The first rule of Karaoke is, as the late Bill Glasser would have said—had he ever had the good sense to lecture on Karaoke—“Your goal should be within your personal control.”

This rule has several implications, but most importantly, it speaks to song and wardrobe selection. Specifically, you always want to select a Karaoke song that’s within your range and within your wardrobe. I cannot emphasize this enough. For example, although I very much like the song . . . “This Girl is on Fire” I tried singing it and it didn’t go well.

As you can infer from the photo below, choosing the wrong song can be embarrassing and beyond your control. Don’t do it . . . unless it’s part of your shame- attacking treatment plan.

Peg and John Singing at Pat's Wedding

So, obviously, pick a song that fits your voice and your gender stereotypes.

The second rule is all about song lyrics and so I’ve made up another rhyme to help you auditory learners remember. That is, “To function to the best of your ability, you should embrace your multicultural humility.”

What I’m saying here is that, as you know, many pop songs have lyrics that are racist, sexist, and sexually explicit. To maintain our multicultural sensitivity (and humility), it’s important to either (a) avoid songs with insensitive or sexualized lyrics (which is why I never sing Lady Gaga’s song that includes the line about her not bluffin’ with her muffin) or (b) change the lyrics on the spot (for “Say a Little Prayer for You” I like to substitute, “Do a little non-denominational mindfulness meditation for you.” It works fine, you just have to say the words very quickly) or (c) just mumble when the offending lyrics appear.

The third rule can also be captured with a nifty, easily memorized rhyme: “An alcoholic drink, will not help you think.” It also won’t improve your judgment or make you look more impressive to your audience. I hope what I’m saying here is clear. Just like when you’re providing professional counseling, when doing Karaoke, it’s best to be squeaky clean and sober. I should add, contrary to popular belief, drinking alcohol will NOT MAKE YOU A BETTER DANCER. Although the caveat to this is that if OTHERS are drinking alcohol during your performance, it might make them THINK you’re a better dancer.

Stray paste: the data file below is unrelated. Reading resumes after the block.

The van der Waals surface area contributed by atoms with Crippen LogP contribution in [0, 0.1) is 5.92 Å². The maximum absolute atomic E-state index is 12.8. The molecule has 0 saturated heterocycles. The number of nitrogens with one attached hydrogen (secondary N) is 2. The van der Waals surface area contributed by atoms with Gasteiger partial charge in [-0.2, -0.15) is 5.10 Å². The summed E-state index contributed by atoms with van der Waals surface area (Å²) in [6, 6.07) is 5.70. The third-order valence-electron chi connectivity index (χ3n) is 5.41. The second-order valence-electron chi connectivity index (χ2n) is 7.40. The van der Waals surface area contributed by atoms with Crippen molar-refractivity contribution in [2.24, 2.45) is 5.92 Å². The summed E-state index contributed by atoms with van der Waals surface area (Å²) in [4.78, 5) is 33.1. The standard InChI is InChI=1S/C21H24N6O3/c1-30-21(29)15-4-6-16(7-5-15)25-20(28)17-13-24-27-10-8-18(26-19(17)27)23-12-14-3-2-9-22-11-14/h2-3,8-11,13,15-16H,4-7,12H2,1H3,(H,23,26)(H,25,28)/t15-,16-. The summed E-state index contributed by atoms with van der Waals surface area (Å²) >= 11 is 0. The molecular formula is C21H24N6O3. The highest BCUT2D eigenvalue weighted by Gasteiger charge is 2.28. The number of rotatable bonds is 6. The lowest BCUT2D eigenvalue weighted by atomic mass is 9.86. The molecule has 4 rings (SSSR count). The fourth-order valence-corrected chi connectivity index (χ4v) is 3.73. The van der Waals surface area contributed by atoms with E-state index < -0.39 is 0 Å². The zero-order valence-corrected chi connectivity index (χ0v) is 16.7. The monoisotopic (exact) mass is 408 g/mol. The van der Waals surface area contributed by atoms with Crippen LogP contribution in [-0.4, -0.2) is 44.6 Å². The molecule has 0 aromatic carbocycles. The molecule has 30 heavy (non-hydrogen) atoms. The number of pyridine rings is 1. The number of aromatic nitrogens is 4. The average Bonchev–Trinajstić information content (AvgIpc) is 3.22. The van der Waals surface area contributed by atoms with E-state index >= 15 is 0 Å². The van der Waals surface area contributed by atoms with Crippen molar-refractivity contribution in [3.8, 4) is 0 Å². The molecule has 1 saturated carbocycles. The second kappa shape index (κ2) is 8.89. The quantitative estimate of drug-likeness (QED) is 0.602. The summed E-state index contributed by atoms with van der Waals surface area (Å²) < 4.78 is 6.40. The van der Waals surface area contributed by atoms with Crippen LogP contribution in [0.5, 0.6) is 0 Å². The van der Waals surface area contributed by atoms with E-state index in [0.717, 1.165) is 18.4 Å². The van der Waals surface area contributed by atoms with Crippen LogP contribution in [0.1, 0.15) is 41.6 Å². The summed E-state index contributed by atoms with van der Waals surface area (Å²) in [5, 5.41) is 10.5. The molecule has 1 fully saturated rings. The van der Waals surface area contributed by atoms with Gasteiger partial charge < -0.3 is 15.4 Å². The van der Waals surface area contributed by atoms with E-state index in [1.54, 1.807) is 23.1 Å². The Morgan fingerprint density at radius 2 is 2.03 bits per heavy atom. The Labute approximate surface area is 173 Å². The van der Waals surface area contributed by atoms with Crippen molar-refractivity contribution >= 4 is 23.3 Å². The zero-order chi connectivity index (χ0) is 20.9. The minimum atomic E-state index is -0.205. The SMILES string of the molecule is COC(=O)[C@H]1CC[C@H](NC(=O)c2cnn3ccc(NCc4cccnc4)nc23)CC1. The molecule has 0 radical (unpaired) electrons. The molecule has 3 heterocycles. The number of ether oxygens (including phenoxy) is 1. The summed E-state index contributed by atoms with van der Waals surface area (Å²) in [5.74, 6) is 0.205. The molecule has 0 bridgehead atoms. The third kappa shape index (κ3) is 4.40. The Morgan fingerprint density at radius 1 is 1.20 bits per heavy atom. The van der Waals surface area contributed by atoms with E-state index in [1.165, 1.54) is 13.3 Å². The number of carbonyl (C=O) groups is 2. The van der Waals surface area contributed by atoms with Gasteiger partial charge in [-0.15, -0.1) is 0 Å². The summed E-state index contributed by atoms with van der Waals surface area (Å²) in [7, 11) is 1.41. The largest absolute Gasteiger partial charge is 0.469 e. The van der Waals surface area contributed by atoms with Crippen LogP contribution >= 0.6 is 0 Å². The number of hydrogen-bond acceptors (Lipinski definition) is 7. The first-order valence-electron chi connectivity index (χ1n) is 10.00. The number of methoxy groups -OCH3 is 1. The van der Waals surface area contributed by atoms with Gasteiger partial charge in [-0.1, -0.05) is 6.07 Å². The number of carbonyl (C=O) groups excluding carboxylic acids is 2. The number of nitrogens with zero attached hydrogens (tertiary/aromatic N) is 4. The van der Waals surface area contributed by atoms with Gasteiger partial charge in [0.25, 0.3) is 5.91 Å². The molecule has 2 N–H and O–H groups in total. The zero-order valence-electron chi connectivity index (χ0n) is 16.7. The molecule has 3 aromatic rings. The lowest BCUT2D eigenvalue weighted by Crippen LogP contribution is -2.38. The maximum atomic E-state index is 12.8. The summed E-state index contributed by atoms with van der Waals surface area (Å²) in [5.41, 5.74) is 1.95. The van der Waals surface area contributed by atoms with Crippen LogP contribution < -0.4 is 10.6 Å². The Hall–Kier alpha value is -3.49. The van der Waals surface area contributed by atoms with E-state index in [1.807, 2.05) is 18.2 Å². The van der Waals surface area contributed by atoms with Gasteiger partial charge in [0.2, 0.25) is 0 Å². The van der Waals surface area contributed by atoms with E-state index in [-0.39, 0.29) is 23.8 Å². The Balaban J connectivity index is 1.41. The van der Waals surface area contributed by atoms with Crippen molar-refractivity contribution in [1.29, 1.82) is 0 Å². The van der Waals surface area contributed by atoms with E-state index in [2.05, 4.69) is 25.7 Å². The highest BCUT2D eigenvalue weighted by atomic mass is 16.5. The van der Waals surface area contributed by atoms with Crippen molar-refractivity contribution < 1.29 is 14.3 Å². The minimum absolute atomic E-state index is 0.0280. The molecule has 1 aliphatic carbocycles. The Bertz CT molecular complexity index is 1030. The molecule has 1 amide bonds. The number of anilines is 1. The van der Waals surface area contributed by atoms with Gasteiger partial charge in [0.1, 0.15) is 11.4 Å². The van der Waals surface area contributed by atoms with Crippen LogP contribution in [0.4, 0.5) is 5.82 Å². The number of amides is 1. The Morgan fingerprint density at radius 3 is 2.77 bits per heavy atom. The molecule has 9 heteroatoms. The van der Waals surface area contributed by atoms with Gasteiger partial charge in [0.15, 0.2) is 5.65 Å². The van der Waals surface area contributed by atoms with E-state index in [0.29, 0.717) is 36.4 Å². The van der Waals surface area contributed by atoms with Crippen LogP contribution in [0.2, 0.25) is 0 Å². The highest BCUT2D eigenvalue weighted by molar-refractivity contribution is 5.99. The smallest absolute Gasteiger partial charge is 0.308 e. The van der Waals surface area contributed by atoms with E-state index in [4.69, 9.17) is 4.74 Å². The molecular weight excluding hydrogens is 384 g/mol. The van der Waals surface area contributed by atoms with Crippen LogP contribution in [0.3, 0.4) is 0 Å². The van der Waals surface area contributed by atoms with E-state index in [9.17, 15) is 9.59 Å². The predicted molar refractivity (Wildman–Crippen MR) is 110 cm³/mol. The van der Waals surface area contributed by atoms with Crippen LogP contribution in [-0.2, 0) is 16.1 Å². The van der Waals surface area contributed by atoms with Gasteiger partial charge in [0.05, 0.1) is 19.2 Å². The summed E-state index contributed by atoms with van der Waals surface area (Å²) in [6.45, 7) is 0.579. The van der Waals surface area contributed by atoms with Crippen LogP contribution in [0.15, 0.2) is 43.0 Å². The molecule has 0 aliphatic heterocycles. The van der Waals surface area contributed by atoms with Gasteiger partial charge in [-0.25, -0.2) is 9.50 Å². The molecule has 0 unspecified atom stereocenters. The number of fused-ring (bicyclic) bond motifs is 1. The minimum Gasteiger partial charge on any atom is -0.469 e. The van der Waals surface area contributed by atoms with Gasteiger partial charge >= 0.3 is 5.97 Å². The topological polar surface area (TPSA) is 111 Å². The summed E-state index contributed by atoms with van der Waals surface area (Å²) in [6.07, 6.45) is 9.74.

The corollary to this rule is that evidence-based Karaoke-ers use dancing to optimize their performance. This probably goes without saying, but I’ll say it anyway, “Be solution-focused and go with your strengths!” If your voice is bad or the lyrics are bad or you’re so nervous you’ve lost your ability to read, DANCE BIG. I did this a few years ago when I planned a rap to the Simon and Garfunkle tune “Feeling Groovy” and it quickly became obvious that the audience mostly wanted to watch my radical rapping dance moves and so I just went with that. The fact that no one at that party will talk to me anymore is irrelevant. I think it’s mostly because I intimidated the heck out of them and so they’re afraid to approach me now. I should note that this is a particular cognition that my counselor and I decided I shouldn’t test . . . so I’m just going with it. Here’s a photo of that performance. Apparently all the video recordings were lost or burned.

John Rap